The stages of systems analysis

An Iterative Model

                    +-----> Evaluation -+-----> Problem realization
                    |                   |                |
           Implementation               |                |
                    ^                   |                V   
                    |                   +--------> Solution search          
                    |                   |                |
             "Final approach"           |                |
                   testing              |                V  
                      ^                 |      Primary evaluation  
                      | (Leads to)      |                |
                      |                 |                |
                     Design             +---+            V   
                       ^                |   +---> Problem definition
                       |                V                |
                       +--- Feasibility study <----------+

For the company in question this forms the survival, inquiry and sophistication stages of growth, also known as the WHAT, WHY and WHERE stages, as embodied by the questions “What shall we eat?”, “Why do we eat?” and “Where shall we have lunch?”.  It usually takes groups large periods of time to pass through all three stages but under certain high-pressure situations small groups can pass through this cycle with alarming speed.

For example this cycle is completed in less than 5 minutes when the technician is faced with the last minute problem.

Problem realization / Solution search

This is the stage at which the need is realized.  This is the customer / end user stage where they attempt to verbalize the perceived need.  Once this is done a solution is searched for “Call in Bodge N Scarper, the famous* computer systems solutions specialists”.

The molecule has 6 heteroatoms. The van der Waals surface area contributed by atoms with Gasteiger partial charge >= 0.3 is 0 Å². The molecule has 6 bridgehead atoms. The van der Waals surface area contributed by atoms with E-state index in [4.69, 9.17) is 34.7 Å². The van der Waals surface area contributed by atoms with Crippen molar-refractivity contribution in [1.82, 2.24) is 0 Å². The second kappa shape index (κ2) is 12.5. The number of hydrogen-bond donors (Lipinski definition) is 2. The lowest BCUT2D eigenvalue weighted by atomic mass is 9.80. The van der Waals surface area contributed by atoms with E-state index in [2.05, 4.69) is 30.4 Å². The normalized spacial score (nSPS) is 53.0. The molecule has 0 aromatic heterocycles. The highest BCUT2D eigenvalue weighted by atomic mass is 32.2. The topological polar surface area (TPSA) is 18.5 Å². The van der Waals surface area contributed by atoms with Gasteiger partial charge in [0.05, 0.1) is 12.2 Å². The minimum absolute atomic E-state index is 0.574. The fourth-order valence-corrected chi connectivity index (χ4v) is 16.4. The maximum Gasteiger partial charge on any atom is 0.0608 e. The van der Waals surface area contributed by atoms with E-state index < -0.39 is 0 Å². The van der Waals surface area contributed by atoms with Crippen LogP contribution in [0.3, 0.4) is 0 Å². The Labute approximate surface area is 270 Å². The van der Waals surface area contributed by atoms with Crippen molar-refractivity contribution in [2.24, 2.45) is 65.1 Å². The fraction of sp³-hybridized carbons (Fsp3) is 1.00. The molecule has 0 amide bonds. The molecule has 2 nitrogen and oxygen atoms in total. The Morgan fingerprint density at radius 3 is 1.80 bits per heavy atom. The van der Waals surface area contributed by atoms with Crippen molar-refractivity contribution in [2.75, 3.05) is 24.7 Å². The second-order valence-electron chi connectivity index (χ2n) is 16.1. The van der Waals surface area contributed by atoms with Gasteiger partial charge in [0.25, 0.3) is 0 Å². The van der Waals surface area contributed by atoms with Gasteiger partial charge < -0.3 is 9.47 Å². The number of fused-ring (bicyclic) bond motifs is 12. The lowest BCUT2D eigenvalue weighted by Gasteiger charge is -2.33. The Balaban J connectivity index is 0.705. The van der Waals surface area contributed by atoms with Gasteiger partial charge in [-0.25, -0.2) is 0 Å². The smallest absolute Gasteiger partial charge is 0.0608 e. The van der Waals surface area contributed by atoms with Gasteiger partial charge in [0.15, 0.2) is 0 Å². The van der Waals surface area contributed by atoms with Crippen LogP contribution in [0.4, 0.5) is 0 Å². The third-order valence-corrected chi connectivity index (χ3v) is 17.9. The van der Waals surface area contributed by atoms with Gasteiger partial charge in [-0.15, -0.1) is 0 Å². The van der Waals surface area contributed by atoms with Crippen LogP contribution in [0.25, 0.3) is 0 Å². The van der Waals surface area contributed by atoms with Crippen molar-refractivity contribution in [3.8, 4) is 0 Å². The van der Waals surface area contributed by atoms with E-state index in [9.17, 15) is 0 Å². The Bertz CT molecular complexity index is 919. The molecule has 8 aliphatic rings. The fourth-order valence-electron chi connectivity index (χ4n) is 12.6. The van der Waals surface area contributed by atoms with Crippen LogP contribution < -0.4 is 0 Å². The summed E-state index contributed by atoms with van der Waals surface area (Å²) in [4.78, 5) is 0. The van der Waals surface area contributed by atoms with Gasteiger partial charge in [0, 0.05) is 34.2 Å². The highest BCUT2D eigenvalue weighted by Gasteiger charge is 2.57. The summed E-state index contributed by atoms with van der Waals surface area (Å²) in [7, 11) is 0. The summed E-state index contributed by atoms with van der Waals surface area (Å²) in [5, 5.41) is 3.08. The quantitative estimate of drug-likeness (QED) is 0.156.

This sets the stage for the professionals to enter:

Primary evaluation

Now our pros attempt to distinguish the perceived problem and the users actual requirements.  Here the systems analyst will attempt to ascertain “exactly what do you want”.  This is the primary question at this stage.  If this is answered well by quality investigation and cool headed question asking then the rest of the cycle will be a lot smoother.  Effectively the analyst is attempting to tune in to the mindset of the customer who may hold any of a range of bizarre ideas.

This leads to

The Problem Definition

Now we know what the problem is we can codify it.  This way we now know what the issue(s) to be dealt with are.  Basic ideas as to solutions are brainstormed to give a framework within to work.

This then forms the aim for the:

Feasibility study

This is where the systems analyst tries to find out what options and solutions are feasible.  As mentioned the analyst will rapidly pass through all the stages as each issue speeds through an identical but smaller life cycle – the ideas life cycle.  The analyst will be asking himself questions not dissimilar to the social survival questions – What? Why? And Where?  For example: What do we need?  Why do we need it?  Where shall we put it?